MARRIED. On the 16 th:'ult., at Corwen, North Wales, I Smedley, Esq., manager of the Pembroke and Tenby Railway, to Alice, youngest daughter of the late G. Williams, Esq., of Wolverhampton. On the 1st inst., at St. John's Parish Church, Pembroke-Dock, by the Rev. Dr. Kelly, vicar, and father of the bride, assisted by the Rev. G. Edward MacHugh, M.A., curate, James Quarterman, Esq., son of Mr. W. Quarterman, of Rose Hill, Oxford, to Miss Louisa Kelly, of Pembroke-Dock. On the 24th ult., at the Church of St. Simon and St. Jude, Cockshutt, Salop, by the Rev. F. Walker, Rector of Good Easter, Essex, and the Rev. E. Furmston, Vicar of Cockshutt, Walter Powell Jeffreys,Esq., Royal Brecknockshire Militia, Henllys, Carmarthenshire, to Agnes, daughter of Charles Backhouse Robinson, Frankton Grange Salop, Esquire. DIED. On the 2nd inst., at Tenby, Frances Helena, the beloved wife of the Rev. H. H. Herbert. On the 23rd ult., at Blyne, near Llanon, Carmar- thenshire, aged 59, deeply regretted, Sarah Gooddy, the beloved wife of Edward David, Esq., and daughter of the late Mr. Alderman Maw, sen., of Doncaster.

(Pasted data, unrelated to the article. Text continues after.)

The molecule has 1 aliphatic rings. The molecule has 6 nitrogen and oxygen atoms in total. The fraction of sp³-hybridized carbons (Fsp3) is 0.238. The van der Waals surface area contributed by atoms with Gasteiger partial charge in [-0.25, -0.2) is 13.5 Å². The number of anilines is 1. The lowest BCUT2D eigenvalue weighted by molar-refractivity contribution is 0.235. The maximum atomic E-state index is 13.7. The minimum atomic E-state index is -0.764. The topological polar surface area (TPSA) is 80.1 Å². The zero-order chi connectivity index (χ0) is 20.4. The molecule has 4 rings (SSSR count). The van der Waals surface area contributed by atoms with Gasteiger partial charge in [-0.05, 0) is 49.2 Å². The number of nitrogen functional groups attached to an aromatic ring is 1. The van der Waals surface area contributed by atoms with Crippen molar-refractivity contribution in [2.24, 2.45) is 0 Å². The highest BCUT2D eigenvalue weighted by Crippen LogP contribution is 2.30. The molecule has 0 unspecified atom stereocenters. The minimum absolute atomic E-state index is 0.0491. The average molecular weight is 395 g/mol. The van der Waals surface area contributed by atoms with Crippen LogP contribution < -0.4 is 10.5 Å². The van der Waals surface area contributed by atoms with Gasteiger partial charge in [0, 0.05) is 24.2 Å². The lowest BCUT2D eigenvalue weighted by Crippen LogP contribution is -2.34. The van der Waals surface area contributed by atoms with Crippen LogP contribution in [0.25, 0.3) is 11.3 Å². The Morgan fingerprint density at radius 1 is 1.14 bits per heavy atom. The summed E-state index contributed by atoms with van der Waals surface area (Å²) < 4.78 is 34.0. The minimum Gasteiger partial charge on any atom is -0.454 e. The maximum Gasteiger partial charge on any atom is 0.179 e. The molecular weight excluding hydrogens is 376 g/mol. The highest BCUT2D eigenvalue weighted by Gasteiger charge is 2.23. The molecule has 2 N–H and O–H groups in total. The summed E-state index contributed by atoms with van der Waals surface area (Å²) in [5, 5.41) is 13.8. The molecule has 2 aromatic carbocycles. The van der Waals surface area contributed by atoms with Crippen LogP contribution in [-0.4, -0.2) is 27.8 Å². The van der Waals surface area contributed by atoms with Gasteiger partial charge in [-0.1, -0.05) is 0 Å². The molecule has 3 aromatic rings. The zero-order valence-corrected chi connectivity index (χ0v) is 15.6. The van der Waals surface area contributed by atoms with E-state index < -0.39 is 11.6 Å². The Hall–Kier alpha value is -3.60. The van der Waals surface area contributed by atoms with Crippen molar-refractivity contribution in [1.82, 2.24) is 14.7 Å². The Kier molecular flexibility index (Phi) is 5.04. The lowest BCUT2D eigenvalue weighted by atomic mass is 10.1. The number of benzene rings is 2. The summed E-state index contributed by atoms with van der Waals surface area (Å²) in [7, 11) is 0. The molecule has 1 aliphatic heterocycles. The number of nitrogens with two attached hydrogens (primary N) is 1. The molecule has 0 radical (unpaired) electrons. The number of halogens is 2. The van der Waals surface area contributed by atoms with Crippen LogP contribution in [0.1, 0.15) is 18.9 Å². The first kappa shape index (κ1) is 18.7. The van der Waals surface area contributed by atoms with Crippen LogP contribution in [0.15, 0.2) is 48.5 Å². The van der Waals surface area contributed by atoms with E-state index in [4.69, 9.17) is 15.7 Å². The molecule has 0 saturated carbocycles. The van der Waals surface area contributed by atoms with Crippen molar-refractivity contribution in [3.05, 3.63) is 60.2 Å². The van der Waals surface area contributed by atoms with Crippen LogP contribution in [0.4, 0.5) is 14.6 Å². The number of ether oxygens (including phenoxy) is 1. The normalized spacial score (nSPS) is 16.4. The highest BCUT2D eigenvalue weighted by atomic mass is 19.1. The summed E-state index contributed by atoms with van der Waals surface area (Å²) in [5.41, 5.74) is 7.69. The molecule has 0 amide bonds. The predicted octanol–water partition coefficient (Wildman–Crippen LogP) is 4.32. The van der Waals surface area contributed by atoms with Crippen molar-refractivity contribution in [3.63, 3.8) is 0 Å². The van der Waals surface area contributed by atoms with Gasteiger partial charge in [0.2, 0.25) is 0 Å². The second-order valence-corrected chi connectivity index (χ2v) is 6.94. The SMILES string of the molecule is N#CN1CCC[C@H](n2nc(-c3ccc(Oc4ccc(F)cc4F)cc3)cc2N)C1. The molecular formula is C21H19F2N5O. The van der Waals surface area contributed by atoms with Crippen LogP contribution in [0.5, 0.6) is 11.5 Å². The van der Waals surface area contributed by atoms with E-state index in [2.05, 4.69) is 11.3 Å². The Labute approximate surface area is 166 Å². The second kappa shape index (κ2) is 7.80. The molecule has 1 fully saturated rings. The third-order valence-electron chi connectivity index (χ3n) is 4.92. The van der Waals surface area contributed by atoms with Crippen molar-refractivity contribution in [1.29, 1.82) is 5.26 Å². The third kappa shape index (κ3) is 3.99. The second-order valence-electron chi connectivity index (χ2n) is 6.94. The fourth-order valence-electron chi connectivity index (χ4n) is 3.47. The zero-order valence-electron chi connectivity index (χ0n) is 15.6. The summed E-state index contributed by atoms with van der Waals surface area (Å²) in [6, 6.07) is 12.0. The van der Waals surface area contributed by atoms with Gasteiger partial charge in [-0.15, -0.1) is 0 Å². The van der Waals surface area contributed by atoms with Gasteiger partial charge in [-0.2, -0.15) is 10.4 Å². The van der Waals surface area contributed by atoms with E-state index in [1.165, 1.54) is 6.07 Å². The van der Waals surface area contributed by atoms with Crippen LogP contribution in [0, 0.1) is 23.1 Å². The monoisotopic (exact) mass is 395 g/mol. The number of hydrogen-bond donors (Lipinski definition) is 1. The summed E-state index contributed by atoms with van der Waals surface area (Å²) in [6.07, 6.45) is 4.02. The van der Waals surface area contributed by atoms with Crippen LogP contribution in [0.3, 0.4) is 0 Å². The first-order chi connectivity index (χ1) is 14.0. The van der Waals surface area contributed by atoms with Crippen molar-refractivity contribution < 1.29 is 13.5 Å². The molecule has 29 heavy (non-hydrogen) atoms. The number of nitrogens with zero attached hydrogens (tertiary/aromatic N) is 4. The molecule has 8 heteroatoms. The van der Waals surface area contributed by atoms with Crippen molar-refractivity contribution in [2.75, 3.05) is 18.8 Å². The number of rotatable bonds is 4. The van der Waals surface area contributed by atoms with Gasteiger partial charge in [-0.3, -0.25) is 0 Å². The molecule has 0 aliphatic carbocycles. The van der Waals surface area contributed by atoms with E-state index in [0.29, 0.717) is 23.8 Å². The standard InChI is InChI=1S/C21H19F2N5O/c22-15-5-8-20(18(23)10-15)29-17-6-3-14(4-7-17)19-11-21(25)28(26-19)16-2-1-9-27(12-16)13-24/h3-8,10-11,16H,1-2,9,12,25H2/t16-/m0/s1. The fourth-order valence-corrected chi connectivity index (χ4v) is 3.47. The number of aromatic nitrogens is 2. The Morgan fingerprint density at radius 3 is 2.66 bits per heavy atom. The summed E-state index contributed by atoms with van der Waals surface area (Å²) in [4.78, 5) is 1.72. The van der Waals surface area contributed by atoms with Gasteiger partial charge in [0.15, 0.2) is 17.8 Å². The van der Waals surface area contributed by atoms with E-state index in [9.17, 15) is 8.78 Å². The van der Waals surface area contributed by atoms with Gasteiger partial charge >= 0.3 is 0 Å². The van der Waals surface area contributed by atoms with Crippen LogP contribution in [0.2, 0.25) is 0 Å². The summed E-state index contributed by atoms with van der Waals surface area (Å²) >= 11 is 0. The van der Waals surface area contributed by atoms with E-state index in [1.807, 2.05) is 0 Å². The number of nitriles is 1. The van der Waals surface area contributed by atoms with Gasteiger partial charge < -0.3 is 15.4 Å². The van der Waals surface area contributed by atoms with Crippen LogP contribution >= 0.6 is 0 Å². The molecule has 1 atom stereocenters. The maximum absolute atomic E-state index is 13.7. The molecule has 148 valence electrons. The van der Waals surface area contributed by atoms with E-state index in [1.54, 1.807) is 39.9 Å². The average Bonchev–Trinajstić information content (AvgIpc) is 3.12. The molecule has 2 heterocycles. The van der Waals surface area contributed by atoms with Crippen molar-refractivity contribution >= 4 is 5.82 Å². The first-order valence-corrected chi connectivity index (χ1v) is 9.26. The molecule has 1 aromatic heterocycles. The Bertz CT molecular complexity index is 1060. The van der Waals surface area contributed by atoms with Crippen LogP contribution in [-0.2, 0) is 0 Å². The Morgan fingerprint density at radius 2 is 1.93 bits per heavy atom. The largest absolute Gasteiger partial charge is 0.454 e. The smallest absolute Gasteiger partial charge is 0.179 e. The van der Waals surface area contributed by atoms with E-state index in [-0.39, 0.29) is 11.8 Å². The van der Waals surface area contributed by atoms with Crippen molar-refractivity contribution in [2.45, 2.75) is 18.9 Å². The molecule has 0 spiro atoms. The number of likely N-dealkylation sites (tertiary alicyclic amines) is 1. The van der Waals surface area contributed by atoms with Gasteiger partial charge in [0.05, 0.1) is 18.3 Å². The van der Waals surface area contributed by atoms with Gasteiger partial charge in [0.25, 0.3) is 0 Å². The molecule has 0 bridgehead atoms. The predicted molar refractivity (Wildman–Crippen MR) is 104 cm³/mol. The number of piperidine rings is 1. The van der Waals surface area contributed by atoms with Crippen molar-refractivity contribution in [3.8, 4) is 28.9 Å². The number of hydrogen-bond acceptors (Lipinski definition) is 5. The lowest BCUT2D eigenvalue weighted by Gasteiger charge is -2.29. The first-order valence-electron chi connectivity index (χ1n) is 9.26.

NOTICE. THE BAND will PLAY THIS EVENING, i WET, in the ROYAL ASSEMBLY ROOMS, At 7.30 p.m. ADMISSION—SIXPENCE EACH. Royal Assembly Rooms, Tenby. MASTER JOHN ALBERT JEFFERY, THE celebrated PIANIST, respectfully announces JL that he will give a GRAN D PIANO FORTE RECITAL in the above Booms, under the Distinguished Patron- age of the Woishiuful the MAYOR of TEN HY, and T. MEYRICK, ESQ., M.P., on TUESDA Y Evening, July 13th, 1869. PROGRAMME. Part 1&t Sonata Pathetique Beethoven Three Harpischord Lessons Scarlatti Grand Rondo. Weber Sonata. Beethoven Grand Scherzo Chopin Invitation a la Valse Weber Part 2nd. Moonlight Sonata. Beethoven Minnehaha (Laughing Water) Wrlhi Lieder Ohne Wortc Mendehshon Moto Perpetno Weber Tarentelle Tltalberg Victoria Kuhe TICK ETS-Reserved Seats, 2s. 6d.; Unreserved ditto, Is. 6d.; to be obtained at MASON'S Library, where a Plan of the Room may be seen and Seats secured. Doors oprn at half-past 7, to commence at 8. EDUCATION. A SWISS LADY receives a limited number of PUPILS. For Terms and References, apply 1, BELLEVUE, TESBV. A GERMAN LADY, who Teaches German French, English, Music, See., desires Daily Engagements. Address, MADEMOISELLE B., Croft, Tenby. LEATHER BAGS. JUST RECEIVED, an assortment of Courier, Ladies' and Gentlemen's LEATHER BAGS, Satchels, Blotting Books, Writing Cases, Pocket Books, Card Cases, Purses, &c., all at very Moderate Prices. R. Mason, Library, Tenby. NOVELS, &c., AT HALF-PRICE. A CONSIDERABLE number of NOVELS, and other Cheap Works, slightly Soiled, published at Is., Is. 6d., 2s., &c.. to be Sold at HALF-PRICE. R. Mason, Library, Tenby. Furnished Houses and Lodgings. FOR Advertisements of HOUSES and LODG- INGS ,see ante page 2. PURSES, At fr0m M- ^street, Tenby.Iiibrar^' Hi^